Singapore: Britain will seek more transparency from foreign firms investing in the property market in a bid to stop ill-gotten funds being laundered in the sector, Prime Minister David Cameron said today. “There is no place for dirty money in Britain,” Cameron said in a speech during a visit to Singapore as part of a Southeast Asian swing.
“Indeed, there should be no place for dirty money elsewhere. That’s my message to foreign fraudsters: London is not a place to stash your dodgy cash,” he said in the speech at the Lee Kuan Yew School of Public Policy.
Campaigners in Britain have raised concerns that rising property prices are fuelled by corrupt cash, although Cameron said that “a vast majority” of foreign companies which invest in the sector are legitimate.
Over 36,000 London properties are owned by offshore companies, while more than 100,000 property titles in Britain are registered to overseas firms.
Cameron said that as a first step toward more transparency, he has asked the Land Registry to publish later this year “data on which foreign companies own which land and property titles in England and Wales”.
Britain is also considering asking foreign firms wanting to bid for British government contracts to publicly state who their owners are, he said. Cameron said he was insisting on transparency of business ownership because “the corrupt, the money-launderers — they need anonymous company structures to move and access their loot”.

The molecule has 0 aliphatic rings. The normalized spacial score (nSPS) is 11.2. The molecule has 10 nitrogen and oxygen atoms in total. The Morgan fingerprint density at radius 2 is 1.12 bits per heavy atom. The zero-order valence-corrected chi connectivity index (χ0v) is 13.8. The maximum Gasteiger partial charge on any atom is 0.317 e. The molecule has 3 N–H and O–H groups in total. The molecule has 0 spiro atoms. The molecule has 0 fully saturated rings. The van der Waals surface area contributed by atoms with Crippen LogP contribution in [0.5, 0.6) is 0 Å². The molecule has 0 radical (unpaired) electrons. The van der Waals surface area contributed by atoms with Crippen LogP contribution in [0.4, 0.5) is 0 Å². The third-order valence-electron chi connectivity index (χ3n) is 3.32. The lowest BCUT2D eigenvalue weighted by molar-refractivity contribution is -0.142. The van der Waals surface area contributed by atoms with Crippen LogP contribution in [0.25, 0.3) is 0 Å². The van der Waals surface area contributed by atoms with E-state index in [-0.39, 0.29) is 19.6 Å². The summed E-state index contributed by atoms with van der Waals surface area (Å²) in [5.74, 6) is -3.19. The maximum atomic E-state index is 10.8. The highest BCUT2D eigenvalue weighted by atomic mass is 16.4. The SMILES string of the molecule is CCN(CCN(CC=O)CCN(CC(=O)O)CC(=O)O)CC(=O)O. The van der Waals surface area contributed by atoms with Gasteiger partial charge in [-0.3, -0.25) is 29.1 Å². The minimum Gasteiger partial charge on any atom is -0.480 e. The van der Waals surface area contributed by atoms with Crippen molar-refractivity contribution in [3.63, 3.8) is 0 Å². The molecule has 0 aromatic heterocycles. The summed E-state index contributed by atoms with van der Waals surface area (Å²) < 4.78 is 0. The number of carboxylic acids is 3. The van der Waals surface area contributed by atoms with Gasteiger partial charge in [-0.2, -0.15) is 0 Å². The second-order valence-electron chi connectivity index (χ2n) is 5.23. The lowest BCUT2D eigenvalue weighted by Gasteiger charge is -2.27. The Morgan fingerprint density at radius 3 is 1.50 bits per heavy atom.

“So by lifting off this shroud of secrecy we can expose wrongdoing and dissuade others from going down the same path,” he said.
“With 122 billion pounds (USD 190.26 billion) of property in England and Wales owned via offshore companies, we know that some high-value properties — particularly in London — are being bought by people overseas through anonymous shell companies, some with plundered or laundered cash,” Cameron said.
He cited allegations last week of links between a former Kazakh secret police chief and a London property portfolio worth nearly 150 billion pounds. Cameron also mentioned the case of a convicted Nigerian fraudster who owned properties in Britain.
“I’m determined that the UK must not become a safe haven for corrupt money from around the world,” he said. “We need to stop corrupt officials or organised criminals using anonymous shell companies to invest their ill-gotten gains in London property without being tracked down.”